All posts by natashalewandrowski

Hi, I’m Natasha

Hi, my name is Natasha. I am a second year MFADT student. I am taking this class to support my thesis research, in which I will explore the relationship between identity, storytelling, and environment. I am interested in how our relationship to the environment is changing due to climate change, urban migration, and the convergence of physical and digital worlds through augmented reality and smart objects. I think these transformations will change how we perceive and interact with our selves, each other, and our environment.

I am interested in how our tools define us, by determining how we travel, understand, and interact with our world. In this class I hope to create devices that explore the relationship of the identity to environment as mediated by tool. I want to question the ways in which we perceive our place in the world and suggest new modes of perception through the creation of new tools.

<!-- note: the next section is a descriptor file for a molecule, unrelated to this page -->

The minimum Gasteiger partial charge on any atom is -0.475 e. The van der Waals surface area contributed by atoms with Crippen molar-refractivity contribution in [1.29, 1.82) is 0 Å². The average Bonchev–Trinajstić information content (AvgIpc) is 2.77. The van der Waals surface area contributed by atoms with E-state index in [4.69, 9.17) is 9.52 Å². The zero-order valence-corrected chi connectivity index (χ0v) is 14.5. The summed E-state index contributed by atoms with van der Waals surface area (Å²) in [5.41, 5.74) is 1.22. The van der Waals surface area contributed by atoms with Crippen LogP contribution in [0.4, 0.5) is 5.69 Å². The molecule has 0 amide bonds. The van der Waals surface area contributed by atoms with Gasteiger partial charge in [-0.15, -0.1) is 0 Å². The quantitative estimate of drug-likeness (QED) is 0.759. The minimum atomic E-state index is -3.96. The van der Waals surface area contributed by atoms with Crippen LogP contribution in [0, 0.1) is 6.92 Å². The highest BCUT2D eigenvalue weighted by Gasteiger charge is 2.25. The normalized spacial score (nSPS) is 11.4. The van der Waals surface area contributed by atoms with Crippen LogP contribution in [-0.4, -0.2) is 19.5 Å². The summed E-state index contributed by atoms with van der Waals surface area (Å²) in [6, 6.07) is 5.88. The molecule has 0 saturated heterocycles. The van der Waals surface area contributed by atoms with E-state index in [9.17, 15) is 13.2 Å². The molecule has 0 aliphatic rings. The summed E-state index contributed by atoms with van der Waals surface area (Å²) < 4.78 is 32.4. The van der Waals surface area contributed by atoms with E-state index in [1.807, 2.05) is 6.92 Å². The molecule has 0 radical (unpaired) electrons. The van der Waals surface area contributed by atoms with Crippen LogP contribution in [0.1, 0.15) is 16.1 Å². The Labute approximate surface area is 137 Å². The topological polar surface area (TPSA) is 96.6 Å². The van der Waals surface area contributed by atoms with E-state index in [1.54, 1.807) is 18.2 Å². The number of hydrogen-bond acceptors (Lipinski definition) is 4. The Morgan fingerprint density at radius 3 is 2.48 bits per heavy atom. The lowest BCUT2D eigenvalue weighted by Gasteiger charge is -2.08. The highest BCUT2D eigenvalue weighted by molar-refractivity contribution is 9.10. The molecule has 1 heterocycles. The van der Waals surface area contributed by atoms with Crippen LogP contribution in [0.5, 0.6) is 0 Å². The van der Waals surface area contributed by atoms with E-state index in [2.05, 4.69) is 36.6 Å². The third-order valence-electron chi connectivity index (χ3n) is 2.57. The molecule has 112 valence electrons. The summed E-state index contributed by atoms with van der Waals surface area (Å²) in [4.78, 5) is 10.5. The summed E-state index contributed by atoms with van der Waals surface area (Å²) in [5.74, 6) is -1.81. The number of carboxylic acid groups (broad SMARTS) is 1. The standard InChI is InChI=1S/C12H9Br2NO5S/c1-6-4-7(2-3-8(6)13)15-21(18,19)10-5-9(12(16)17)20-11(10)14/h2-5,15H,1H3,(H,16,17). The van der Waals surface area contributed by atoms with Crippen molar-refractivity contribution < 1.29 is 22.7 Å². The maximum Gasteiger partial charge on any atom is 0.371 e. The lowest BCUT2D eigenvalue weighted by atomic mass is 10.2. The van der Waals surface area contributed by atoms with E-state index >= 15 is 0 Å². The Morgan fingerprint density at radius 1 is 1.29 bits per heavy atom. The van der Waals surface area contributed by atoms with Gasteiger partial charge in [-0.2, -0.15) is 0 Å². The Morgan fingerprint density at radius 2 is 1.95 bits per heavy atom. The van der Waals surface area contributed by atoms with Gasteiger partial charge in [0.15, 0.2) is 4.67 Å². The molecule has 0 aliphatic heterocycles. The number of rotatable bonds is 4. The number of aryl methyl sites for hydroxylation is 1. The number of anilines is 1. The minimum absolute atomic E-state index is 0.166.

In that vein, I am sharing some images of characters whose identity is deeply connected to their tools. They are inspiration to me because they highlight the connection between identity, story, tool, and environment.

The Doctor with sonic screw-driver
In the TV show “Doctor Who,” the identity of The Doctor is connected with his two main tools, the TARDIS (his space-time ship), and the sonic screwdriver, an all-purpose tool. The TARDIS allows him to traverse the universe in a non-linear time-stream, while the screwdriver lets him escape from tight situations. Image from
Captain Jack Sparrow and Compass
In the “Pirates of the Caribbean” movies Captain Jack Sparrow has a special compass. It doesn’t point north like most compasses do, but it still helps him navigate based on his own determination of what is important. Image from’s_compass.
Harry Potter and wand
In the Harry Potter stories, wizards and witches use their wands to navigate, understand, and interact with their environment. Image from
Frodo and the ring
Tools do not always help their users. In “The Lord of the Rings” the ring allows its user to see and navigate the world differently, but it also corrupts their perception and identity. Image from